I know how Tracy feels. Most people, alive or dead, can only take so much theosophy at one sitting. Needing a change of pace, I seek a connection to another of our angelheaded hipsters, adventurer Alison. I find one much quicker than I expected - a sign that the web is nearly woven. Soon these people will be unable to avoid meeting each other.

Astonishing Alison is almost always good for some excitement - but on this day, she has stopped her car at a high mountain pass somewhere in the Utah badlands. On a high desert cliff, she stands watching a thunderstorm approach. Black and low and heavy with rain, the cloud crawls across the desert on legs of lightning. Its beauty is breathtaking, literally breathtaking: she gulps in great gasps of air. After a while, she realizes she is sobbing. Her face is wet although the rain has not yet come.

Nietzsche said that if you gaze into the abyss, the abyss gazes also into you. But no abyss is deep enough to meet Alison's gaze.

A hot summer wind pushes the clouds across the limitless sky. Beneath them, a vast gray shape moves and shimmers and comes ever closer.


She's always loved the rain. But now it just reminds her of that asshole Brad, throwing her against the hood of her own car. She hasn't slept or eaten since the attack. He has stolen her rest, her peace of mind, any sense of safety she had in the world. He even stole Mouse.

But she refuses, she fucking REFUSES to let him take the rain from her!

Lightning shivers across the darkening sky.

Alison raises her arms and screams into the abyss, shouting her defiance, damning Brad, demanding that he show himself. Daring him to take the rain from her.

As she shouts, the storm descends. A curtain of cold rain envelops her. In seconds she is drenched to the skin. And she does not shrink from it; she welcomes it. She stands, arms outstretched, hands open, embracing the rain. He did not take it from her.

He will never be strong enough to take the rain from her.


Later, sponging off in her car and waiting for the worst of it to pass, she gazes at the Mace container hanging from her keychain. It might as well be a banana. The moment she needed it most, she forgot it was even there.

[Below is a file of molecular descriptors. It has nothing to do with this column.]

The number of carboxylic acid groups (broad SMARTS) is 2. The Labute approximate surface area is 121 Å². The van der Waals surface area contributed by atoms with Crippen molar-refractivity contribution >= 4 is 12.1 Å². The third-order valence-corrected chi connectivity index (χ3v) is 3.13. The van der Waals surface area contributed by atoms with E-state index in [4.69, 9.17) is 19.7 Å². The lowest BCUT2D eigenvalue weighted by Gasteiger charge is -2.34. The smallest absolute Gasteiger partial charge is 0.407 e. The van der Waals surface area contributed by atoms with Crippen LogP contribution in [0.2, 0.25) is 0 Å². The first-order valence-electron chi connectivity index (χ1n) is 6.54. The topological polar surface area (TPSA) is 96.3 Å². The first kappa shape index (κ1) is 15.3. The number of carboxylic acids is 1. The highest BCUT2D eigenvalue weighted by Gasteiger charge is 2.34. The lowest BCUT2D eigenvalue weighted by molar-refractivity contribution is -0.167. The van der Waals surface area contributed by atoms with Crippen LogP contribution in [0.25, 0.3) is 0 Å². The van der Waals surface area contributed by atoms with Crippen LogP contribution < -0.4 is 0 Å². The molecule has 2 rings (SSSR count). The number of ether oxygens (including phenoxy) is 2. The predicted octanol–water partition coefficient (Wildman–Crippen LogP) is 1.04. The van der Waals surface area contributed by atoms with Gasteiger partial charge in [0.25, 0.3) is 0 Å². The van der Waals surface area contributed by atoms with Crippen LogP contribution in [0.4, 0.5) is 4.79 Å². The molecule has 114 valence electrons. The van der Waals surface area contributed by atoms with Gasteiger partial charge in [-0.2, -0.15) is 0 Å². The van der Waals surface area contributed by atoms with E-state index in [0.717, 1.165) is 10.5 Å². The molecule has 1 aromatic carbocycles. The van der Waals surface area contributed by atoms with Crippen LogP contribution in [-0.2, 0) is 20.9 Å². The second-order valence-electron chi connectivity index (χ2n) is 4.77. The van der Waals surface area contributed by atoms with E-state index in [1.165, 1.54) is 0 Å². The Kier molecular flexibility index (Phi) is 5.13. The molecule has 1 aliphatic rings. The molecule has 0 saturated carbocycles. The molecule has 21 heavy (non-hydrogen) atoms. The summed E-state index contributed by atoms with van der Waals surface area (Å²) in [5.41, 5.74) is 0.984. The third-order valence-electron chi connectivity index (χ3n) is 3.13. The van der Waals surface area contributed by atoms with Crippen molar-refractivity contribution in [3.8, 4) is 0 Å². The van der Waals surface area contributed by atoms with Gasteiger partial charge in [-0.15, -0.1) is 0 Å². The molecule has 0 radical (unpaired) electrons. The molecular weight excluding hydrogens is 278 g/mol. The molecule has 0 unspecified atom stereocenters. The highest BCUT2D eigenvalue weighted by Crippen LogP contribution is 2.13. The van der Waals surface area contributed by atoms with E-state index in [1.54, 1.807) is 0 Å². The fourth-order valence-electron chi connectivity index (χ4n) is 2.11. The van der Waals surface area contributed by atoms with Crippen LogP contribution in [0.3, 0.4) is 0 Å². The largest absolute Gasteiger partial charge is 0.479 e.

She's been wandering half-heartedly along I-70 - as if she could actually cross 600 miles in time to catch a show that started an hour ago. It's futile. She knows that.

But there's nowhere else to go.

She realizes now, no denyin' it, she'll never find Mouse. Never. It was a one-in-a-million chance anyway, a lovestruck-fool kind of chance, and she can't go on following the Dead forever; she just can't. She mourns again, at last, for missed opportunity; for Mouse. Outside, the rain weeps with her.

Whether it is the rain, the tears, or the release from her self-imposed mission of love, she is never sure. But - although she will not realize it for some time - the wound in her soul has been miraculously healed, as if by the touch of Christ....


The web is almost woven: unexpectedly I come across a strand of Ace. It's not connected to Alison, me, somehow. Following it, I find the acid grunge-puppy digging in the back shelves of a dusty Denver bookstore. There's a book shoved behind the others, all but hidden. He doesn't know if it's important but he doesn't like to leave until he's looked at all the titles. He pulls the book out into the light...and astonishes me again. It's not easy to surprise someone who can see across time and space, but Ace has a real knack for it.

The thin green volume in his grubby hand is mine.

He has discovered one of my rare books of Beat poetry, all but lost in the turning pages of time.

TANSTAC! But what is the meaning of this? Before either of us can question the connection further, something else stirs in the dust.

It's a cockroach.

It's one of the big fuckers like Ace saw in the New York loft. It's got to be at least two inches long. It has only five legs, the sixth probably lost somewhere between the pages of Thomas Pynchon or Gabriel Garcia Marquez.

The roach seems as surprised to see Ace as I was. For a moment it perches in the shadow of Burroughs' acid fantasies and Ginsberg's saintly ravings. Then it turns tail -

- too late! Ace has anticipated. My orphan book falls to the floor, forgotten, as he cups his hand over the scuttling bug, trapping it on the bookshelf.